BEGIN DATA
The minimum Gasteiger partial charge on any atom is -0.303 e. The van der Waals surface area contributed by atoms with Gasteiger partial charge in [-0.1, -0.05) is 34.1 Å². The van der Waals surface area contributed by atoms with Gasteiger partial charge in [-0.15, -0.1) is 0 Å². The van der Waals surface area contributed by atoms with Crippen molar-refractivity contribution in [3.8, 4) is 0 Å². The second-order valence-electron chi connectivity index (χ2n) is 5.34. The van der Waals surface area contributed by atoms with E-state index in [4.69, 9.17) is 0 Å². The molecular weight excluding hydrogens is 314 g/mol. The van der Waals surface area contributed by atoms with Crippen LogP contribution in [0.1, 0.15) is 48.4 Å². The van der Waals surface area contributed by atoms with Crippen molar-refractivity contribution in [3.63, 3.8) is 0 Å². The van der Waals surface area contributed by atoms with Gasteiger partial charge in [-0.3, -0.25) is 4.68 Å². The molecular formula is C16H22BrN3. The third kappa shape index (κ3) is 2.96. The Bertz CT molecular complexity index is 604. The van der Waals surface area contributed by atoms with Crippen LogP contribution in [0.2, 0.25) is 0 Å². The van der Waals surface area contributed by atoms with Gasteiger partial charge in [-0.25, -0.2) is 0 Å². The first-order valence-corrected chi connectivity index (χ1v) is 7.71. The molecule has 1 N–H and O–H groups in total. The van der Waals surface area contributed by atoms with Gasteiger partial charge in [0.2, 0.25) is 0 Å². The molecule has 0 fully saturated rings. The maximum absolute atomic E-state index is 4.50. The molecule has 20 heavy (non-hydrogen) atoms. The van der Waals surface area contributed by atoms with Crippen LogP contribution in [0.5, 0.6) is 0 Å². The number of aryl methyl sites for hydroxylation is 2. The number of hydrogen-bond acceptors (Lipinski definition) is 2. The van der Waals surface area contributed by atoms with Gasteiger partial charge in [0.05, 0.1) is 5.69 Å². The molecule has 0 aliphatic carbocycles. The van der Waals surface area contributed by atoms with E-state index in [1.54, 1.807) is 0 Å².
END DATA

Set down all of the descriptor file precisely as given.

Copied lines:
The minimum Gasteiger partial charge on any atom is -0.303 e. The van der Waals surface area contributed by atoms with Gasteiger partial charge in [-0.1, -0.05) is 34.1 Å². The van der Waals surface area contributed by atoms with Gasteiger partial charge in [-0.15, -0.1) is 0 Å². The van der Waals surface area contributed by atoms with Crippen molar-refractivity contribution in [3.8, 4) is 0 Å². The second-order valence-electron chi connectivity index (χ2n) is 5.34. The van der Waals surface area contributed by atoms with E-state index in [4.69, 9.17) is 0 Å². The molecular weight excluding hydrogens is 314 g/mol. The van der Waals surface area contributed by atoms with Crippen LogP contribution in [0.1, 0.15) is 48.4 Å². The van der Waals surface area contributed by atoms with Crippen molar-refractivity contribution in [3.63, 3.8) is 0 Å². The van der Waals surface area contributed by atoms with Gasteiger partial charge in [-0.3, -0.25) is 4.68 Å². The molecular formula is C16H22BrN3. The third kappa shape index (κ3) is 2.96. The Bertz CT molecular complexity index is 604. The van der Waals surface area contributed by atoms with Crippen LogP contribution in [0.2, 0.25) is 0 Å². The van der Waals surface area contributed by atoms with Gasteiger partial charge in [-0.25, -0.2) is 0 Å². The first-order valence-corrected chi connectivity index (χ1v) is 7.71. The molecule has 1 N–H and O–H groups in total. The van der Waals surface area contributed by atoms with Gasteiger partial charge in [0.2, 0.25) is 0 Å². The molecule has 0 fully saturated rings. The maximum absolute atomic E-state index is 4.50. The molecule has 20 heavy (non-hydrogen) atoms. The van der Waals surface area contributed by atoms with Crippen LogP contribution in [0.5, 0.6) is 0 Å². The number of aryl methyl sites for hydroxylation is 2. The number of hydrogen-bond acceptors (Lipinski definition) is 2. The van der Waals surface area contributed by atoms with Gasteiger partial charge in [0.05, 0.1) is 5.69 Å². The molecule has 0 aliphatic carbocycles. The van der Waals surface area contributed by atoms with E-state index in [1.54, 1.807) is 0 Å².